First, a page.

He also said people “understandably” get confused between the Virginia Department of Health guidelines and the requirements of specific clinics.

“One of the best examples of that is that CVS, for a while, was only allowing folks who were 65 and older. They, at the Governor’s request, expanded that to include teachers. That was after President [Joe] Biden had put an emphasis on getting all teachers vaccinated,” DeMay said.

DeMay said that he has noticed a pattern: when the next group is on the cusp of being eligible, people who qualify under that next eligibility group are often unable to find vaccine appointments. According to DeMay, for a time it was people 65-and-older who could not find appointments, and now they can quickly find appointments for people in that eligibility group.

“Along the way as things get better, we’re doing our best to collectively, as a community, help those that are on the cusp of eligibility,” DeMay said.

Another member of the community helping Alexandrians find vaccines is Alexandria resident Sawyer Thompson, an eighth grader at Burgundy Farm Country Day School. After watching a news report that showed how hard it was for people to book vaccine appointments, Thompson created a website called DMV Vaccine that simplifies the process of accessing various vaccine portals.

“I always thought to myself, surely it can’t be that hard to get a vaccine appointment, but it really was. And I knew if they had the technology to make these vaccine portals, I could make these vaccine portals easier to use. And so that’s exactly what I did,” Thompson said.

Now his Twitter and website show 10 different vaccine portals in the DMV area on one page. This way, according to Thompson, people do not have to be on their computer all day in order to find a vaccine appointment.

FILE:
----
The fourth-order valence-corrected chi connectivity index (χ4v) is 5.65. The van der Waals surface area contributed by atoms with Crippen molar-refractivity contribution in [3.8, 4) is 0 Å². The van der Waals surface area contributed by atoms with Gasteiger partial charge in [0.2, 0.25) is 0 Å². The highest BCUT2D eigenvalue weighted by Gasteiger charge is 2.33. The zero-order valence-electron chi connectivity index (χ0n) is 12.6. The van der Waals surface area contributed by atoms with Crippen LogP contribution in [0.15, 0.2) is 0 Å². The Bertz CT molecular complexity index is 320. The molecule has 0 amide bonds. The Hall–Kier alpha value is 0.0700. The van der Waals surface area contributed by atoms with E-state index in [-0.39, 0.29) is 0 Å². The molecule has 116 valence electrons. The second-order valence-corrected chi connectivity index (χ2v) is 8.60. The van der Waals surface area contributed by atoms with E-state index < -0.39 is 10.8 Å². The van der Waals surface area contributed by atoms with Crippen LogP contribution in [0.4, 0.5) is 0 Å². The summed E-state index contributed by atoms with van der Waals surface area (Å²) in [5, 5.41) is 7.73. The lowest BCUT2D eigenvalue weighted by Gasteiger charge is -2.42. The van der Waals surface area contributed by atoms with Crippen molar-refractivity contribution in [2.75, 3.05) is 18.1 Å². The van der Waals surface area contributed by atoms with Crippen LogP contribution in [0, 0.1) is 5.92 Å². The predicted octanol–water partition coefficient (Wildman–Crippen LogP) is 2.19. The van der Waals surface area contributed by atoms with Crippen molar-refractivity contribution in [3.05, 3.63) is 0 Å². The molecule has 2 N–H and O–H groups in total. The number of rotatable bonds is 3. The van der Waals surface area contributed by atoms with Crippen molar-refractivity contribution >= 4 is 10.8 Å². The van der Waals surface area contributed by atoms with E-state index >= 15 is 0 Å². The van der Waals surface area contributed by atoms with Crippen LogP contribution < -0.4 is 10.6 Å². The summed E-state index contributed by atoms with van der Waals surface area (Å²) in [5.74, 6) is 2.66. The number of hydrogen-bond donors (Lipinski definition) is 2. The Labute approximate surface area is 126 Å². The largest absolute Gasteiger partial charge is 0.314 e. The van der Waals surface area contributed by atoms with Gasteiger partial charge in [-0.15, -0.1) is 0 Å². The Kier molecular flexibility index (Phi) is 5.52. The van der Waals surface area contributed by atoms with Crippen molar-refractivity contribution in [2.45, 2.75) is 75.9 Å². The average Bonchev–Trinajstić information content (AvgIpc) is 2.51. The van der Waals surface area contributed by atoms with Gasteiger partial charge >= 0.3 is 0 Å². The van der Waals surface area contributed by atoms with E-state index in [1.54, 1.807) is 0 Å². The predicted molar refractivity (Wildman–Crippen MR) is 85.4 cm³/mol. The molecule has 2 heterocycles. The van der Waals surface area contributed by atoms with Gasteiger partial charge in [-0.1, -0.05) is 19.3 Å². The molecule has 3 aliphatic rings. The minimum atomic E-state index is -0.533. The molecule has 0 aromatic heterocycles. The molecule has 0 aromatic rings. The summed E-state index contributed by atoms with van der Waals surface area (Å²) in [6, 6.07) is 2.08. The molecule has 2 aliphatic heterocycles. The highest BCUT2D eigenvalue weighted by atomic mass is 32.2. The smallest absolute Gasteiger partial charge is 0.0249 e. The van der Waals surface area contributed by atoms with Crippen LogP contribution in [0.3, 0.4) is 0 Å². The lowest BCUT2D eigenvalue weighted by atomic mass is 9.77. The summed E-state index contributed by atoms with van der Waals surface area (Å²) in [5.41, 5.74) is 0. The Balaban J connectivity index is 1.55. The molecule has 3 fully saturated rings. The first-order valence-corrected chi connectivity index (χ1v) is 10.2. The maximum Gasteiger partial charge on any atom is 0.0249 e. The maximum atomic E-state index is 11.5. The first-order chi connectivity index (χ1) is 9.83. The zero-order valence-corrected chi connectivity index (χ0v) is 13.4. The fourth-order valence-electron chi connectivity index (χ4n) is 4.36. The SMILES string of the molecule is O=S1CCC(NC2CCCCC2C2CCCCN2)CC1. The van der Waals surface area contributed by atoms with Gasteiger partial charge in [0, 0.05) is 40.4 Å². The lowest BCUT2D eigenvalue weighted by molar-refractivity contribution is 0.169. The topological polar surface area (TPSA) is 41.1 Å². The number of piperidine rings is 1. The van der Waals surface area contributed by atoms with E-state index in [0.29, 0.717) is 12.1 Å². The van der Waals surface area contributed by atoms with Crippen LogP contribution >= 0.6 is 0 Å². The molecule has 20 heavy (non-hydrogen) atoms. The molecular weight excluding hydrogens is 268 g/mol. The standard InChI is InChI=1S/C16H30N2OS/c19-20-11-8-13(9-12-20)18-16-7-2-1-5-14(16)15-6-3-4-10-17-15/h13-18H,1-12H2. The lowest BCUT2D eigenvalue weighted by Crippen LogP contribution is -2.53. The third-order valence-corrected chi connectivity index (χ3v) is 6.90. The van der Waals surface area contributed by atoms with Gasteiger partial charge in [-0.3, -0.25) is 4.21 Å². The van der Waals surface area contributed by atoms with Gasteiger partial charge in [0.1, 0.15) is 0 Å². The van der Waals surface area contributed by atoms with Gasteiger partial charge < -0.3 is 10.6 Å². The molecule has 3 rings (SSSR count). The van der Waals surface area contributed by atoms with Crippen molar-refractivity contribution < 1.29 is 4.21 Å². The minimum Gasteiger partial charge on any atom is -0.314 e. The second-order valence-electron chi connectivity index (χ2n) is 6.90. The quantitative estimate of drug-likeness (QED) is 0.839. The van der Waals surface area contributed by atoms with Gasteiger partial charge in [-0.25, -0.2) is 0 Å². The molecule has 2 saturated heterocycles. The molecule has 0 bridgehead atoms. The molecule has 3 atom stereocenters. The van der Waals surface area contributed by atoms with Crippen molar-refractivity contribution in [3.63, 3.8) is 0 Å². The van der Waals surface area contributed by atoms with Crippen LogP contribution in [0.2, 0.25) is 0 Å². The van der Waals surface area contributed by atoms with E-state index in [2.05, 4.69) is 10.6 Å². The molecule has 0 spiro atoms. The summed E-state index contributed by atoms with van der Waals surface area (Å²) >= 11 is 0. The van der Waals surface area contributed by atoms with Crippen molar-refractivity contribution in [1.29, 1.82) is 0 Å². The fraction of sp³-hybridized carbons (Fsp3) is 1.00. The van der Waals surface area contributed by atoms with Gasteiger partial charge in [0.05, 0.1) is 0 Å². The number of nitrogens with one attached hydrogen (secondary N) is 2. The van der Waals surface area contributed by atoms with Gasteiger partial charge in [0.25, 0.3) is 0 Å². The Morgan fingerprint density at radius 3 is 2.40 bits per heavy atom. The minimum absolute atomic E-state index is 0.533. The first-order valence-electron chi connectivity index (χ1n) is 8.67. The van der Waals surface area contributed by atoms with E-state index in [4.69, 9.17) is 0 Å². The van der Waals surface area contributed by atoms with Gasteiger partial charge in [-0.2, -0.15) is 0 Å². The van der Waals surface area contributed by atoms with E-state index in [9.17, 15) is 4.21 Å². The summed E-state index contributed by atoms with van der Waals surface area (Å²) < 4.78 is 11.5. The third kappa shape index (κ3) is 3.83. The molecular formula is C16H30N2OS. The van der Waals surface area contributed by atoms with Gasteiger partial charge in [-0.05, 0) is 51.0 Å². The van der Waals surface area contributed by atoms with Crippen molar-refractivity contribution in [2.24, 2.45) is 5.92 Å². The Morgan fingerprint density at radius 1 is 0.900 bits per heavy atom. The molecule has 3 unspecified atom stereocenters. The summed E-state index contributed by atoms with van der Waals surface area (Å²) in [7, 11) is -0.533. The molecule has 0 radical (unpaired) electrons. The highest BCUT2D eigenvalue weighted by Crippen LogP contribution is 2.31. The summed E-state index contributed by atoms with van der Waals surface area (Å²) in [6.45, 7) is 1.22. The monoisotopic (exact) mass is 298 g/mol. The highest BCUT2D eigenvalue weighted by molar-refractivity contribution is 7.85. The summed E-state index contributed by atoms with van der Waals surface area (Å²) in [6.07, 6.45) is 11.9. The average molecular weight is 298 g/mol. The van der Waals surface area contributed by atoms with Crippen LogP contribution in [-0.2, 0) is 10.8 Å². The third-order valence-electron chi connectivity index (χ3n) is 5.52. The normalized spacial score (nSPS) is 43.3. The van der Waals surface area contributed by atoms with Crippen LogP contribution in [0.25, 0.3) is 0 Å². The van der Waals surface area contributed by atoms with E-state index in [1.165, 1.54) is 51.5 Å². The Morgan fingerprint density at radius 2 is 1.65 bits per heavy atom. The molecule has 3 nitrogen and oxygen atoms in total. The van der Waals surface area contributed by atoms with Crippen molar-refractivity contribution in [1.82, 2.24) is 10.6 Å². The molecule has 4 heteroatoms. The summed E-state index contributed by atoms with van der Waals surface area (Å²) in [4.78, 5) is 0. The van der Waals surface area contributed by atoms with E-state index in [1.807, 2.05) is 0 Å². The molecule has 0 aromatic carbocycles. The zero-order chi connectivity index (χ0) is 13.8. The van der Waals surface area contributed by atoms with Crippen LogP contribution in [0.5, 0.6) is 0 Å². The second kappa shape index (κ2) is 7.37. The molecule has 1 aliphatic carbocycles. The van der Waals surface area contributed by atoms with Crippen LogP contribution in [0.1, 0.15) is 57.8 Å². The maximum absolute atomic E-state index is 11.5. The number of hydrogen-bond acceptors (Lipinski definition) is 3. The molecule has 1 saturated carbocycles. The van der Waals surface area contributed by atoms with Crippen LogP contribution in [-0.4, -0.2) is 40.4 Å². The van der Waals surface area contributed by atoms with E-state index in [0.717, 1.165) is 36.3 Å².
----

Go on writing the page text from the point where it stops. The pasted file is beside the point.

“One person [on Twitter] left a comment saying that they were looking for a vaccine appointment and that they were struggling,” Thompson said. “And within an hour of finding DMV Vaccine, they were able to get a vaccine appointment for their parents. And that was exactly the reason why Icreated DMV Vaccine: to help my community out during this vaccine shortage.”

Specific community groups and nonprofits in Alexandria have also been working with the Alexandria Health Department to help their members. Senior Services of Alexandria helped members who are 75 and over access vaccine appointments at the beginning of the year and Casa Chirilagua, a nonprofit that serves the majority Hispanic community of Chirilagua, has been helping eligible Spanish speakers sign up for appointments.

In the nearby Fairfax County section of Alexandria, the Westgrove neighborhood has been seeking volunteers to assist people 65 and over with scheduling vaccinations.

In listservs, Facebook groups, nonprofit networks and community hubs, neighbors in Alexandria are helping people like Anand navigate the sometimes obtuse vaccine appointment process. For people like Anand, sometimes a guardian angel comes in the form of a neighbor they may not even know lives on the “same street, different block,” Anand said.

After they connected, Anand said Bourgeois helped her with every step up until she received her first COVID-19 vaccine dose on March 5. Her second dose is scheduled for April, and Anand plans to fly to India to see her mother two weeks later when the vaccine is fully effective.

After receiving her first vaccine dose, Anand wrote in the Rosemont listserv, “I’d like to give a huge shoutout to Jacqueline. Thanks to her I got the first jab today. What an amazing neighborhood we live in!”